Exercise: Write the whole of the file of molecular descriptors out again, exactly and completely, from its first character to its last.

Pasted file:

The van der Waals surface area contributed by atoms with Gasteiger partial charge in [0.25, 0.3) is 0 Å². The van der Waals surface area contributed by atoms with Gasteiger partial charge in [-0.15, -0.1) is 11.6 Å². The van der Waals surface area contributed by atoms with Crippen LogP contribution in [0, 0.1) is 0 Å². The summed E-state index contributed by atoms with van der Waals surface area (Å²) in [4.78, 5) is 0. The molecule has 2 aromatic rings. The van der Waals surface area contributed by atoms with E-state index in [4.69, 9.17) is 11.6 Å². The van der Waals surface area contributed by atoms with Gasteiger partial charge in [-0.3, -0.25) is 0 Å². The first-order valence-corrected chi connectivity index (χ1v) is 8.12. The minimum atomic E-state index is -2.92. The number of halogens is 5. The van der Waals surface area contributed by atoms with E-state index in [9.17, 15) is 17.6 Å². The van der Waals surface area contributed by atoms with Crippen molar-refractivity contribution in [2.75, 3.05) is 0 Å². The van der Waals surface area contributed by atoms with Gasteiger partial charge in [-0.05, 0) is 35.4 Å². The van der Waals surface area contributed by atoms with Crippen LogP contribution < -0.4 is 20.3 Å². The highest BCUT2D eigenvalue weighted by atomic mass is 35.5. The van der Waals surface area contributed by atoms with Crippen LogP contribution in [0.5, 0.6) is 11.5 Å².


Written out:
The van der Waals surface area contributed by atoms with Gasteiger partial charge in [0.25, 0.3) is 0 Å². The van der Waals surface area contributed by atoms with Gasteiger partial charge in [-0.15, -0.1) is 11.6 Å². The van der Waals surface area contributed by atoms with Crippen LogP contribution in [0, 0.1) is 0 Å². The summed E-state index contributed by atoms with van der Waals surface area (Å²) in [4.78, 5) is 0. The molecule has 2 aromatic rings. The van der Waals surface area contributed by atoms with E-state index in [4.69, 9.17) is 11.6 Å². The van der Waals surface area contributed by atoms with Gasteiger partial charge in [-0.3, -0.25) is 0 Å². The first-order valence-corrected chi connectivity index (χ1v) is 8.12. The minimum atomic E-state index is -2.92. The number of halogens is 5. The van der Waals surface area contributed by atoms with E-state index in [9.17, 15) is 17.6 Å². The van der Waals surface area contributed by atoms with Crippen molar-refractivity contribution in [2.75, 3.05) is 0 Å². The van der Waals surface area contributed by atoms with Gasteiger partial charge in [-0.05, 0) is 35.4 Å². The van der Waals surface area contributed by atoms with Crippen LogP contribution < -0.4 is 20.3 Å². The highest BCUT2D eigenvalue weighted by atomic mass is 35.5. The van der Waals surface area contributed by atoms with Crippen LogP contribution in [0.5, 0.6) is 11.5 Å².